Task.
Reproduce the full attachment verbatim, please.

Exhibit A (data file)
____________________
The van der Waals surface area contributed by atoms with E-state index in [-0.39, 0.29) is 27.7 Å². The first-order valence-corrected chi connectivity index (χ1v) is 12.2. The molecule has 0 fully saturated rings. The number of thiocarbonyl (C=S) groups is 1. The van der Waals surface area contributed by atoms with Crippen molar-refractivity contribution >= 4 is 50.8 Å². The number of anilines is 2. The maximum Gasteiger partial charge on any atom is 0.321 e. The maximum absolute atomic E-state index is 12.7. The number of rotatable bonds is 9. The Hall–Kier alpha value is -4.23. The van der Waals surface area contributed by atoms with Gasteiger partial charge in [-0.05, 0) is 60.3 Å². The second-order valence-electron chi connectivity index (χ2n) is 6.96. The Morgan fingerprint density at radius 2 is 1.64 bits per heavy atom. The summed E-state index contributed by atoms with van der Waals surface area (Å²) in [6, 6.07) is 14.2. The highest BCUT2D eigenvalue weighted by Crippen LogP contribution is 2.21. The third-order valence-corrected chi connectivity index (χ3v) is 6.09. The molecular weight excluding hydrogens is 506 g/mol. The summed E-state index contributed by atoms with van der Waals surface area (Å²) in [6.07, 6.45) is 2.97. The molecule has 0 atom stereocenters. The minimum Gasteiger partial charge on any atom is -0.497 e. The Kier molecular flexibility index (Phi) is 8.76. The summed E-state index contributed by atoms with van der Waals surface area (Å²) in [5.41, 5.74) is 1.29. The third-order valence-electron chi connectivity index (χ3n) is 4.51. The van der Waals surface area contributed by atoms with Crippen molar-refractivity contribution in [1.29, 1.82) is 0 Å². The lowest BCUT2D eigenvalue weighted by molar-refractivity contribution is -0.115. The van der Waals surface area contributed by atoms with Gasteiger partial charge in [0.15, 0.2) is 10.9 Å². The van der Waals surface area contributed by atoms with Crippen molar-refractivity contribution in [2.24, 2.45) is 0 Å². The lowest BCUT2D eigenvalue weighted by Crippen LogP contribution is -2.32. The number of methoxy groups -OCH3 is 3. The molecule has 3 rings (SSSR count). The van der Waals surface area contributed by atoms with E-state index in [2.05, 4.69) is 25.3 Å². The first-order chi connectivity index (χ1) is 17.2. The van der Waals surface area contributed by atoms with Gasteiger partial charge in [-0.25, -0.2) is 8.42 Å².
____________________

The van der Waals surface area contributed by atoms with E-state index in [-0.39, 0.29) is 27.7 Å². The first-order valence-corrected chi connectivity index (χ1v) is 12.2. The molecule has 0 fully saturated rings. The number of thiocarbonyl (C=S) groups is 1. The van der Waals surface area contributed by atoms with Crippen molar-refractivity contribution >= 4 is 50.8 Å². The number of anilines is 2. The maximum Gasteiger partial charge on any atom is 0.321 e. The maximum absolute atomic E-state index is 12.7. The number of rotatable bonds is 9. The Hall–Kier alpha value is -4.23. The van der Waals surface area contributed by atoms with Gasteiger partial charge in [-0.05, 0) is 60.3 Å². The second-order valence-electron chi connectivity index (χ2n) is 6.96. The Morgan fingerprint density at radius 2 is 1.64 bits per heavy atom. The summed E-state index contributed by atoms with van der Waals surface area (Å²) in [6, 6.07) is 14.2. The highest BCUT2D eigenvalue weighted by Crippen LogP contribution is 2.21. The third-order valence-corrected chi connectivity index (χ3v) is 6.09. The molecular weight excluding hydrogens is 506 g/mol. The summed E-state index contributed by atoms with van der Waals surface area (Å²) in [6.07, 6.45) is 2.97. The molecule has 0 atom stereocenters. The minimum Gasteiger partial charge on any atom is -0.497 e. The Kier molecular flexibility index (Phi) is 8.76. The summed E-state index contributed by atoms with van der Waals surface area (Å²) in [5.41, 5.74) is 1.29. The third-order valence-electron chi connectivity index (χ3n) is 4.51. The van der Waals surface area contributed by atoms with Crippen molar-refractivity contribution in [1.29, 1.82) is 0 Å². The lowest BCUT2D eigenvalue weighted by molar-refractivity contribution is -0.115. The van der Waals surface area contributed by atoms with Gasteiger partial charge in [0.15, 0.2) is 10.9 Å². The van der Waals surface area contributed by atoms with Crippen molar-refractivity contribution in [2.24, 2.45) is 0 Å². The lowest BCUT2D eigenvalue weighted by Crippen LogP contribution is -2.32. The number of methoxy groups -OCH3 is 3. The molecule has 3 rings (SSSR count). The van der Waals surface area contributed by atoms with E-state index in [2.05, 4.69) is 25.3 Å². The first-order chi connectivity index (χ1) is 17.2. The van der Waals surface area contributed by atoms with Gasteiger partial charge in [-0.25, -0.2) is 8.42 Å².